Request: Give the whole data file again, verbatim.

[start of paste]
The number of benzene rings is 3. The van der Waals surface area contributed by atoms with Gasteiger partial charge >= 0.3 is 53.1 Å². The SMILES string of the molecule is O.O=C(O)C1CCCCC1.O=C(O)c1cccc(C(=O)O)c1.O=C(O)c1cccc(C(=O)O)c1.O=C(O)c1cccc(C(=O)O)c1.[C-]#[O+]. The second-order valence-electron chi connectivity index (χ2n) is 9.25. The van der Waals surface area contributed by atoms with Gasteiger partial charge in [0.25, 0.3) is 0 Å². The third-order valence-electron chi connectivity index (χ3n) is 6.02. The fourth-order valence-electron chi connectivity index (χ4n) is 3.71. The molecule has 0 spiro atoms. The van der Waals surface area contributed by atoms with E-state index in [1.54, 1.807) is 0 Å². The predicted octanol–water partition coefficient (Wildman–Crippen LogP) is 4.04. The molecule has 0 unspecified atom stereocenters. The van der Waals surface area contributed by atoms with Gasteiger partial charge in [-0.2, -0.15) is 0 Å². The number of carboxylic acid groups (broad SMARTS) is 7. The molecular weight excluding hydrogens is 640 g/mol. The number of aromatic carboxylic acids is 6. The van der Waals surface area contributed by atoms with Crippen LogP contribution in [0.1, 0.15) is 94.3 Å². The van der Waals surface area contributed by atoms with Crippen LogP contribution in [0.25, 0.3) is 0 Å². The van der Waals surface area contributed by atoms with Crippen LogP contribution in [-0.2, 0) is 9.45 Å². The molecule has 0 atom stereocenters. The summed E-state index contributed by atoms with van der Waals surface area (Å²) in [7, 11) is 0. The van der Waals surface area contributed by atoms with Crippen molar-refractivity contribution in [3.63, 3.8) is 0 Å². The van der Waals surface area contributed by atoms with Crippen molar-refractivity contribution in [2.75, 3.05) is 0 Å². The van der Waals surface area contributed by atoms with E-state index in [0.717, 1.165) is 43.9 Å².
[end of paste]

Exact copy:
The number of benzene rings is 3. The van der Waals surface area contributed by atoms with Gasteiger partial charge >= 0.3 is 53.1 Å². The SMILES string of the molecule is O.O=C(O)C1CCCCC1.O=C(O)c1cccc(C(=O)O)c1.O=C(O)c1cccc(C(=O)O)c1.O=C(O)c1cccc(C(=O)O)c1.[C-]#[O+]. The second-order valence-electron chi connectivity index (χ2n) is 9.25. The van der Waals surface area contributed by atoms with Gasteiger partial charge in [0.25, 0.3) is 0 Å². The third-order valence-electron chi connectivity index (χ3n) is 6.02. The fourth-order valence-electron chi connectivity index (χ4n) is 3.71. The molecule has 0 spiro atoms. The van der Waals surface area contributed by atoms with E-state index in [1.54, 1.807) is 0 Å². The predicted octanol–water partition coefficient (Wildman–Crippen LogP) is 4.04. The molecule has 0 unspecified atom stereocenters. The van der Waals surface area contributed by atoms with Gasteiger partial charge in [-0.2, -0.15) is 0 Å². The number of carboxylic acid groups (broad SMARTS) is 7. The molecular weight excluding hydrogens is 640 g/mol. The number of aromatic carboxylic acids is 6. The van der Waals surface area contributed by atoms with Crippen LogP contribution in [0.1, 0.15) is 94.3 Å². The van der Waals surface area contributed by atoms with Crippen LogP contribution in [0.25, 0.3) is 0 Å². The van der Waals surface area contributed by atoms with Crippen LogP contribution in [-0.2, 0) is 9.45 Å². The molecule has 0 atom stereocenters. The summed E-state index contributed by atoms with van der Waals surface area (Å²) in [7, 11) is 0. The van der Waals surface area contributed by atoms with Crippen molar-refractivity contribution in [3.63, 3.8) is 0 Å². The van der Waals surface area contributed by atoms with Crippen molar-refractivity contribution in [2.75, 3.05) is 0 Å². The van der Waals surface area contributed by atoms with E-state index in [0.717, 1.165) is 43.9 Å².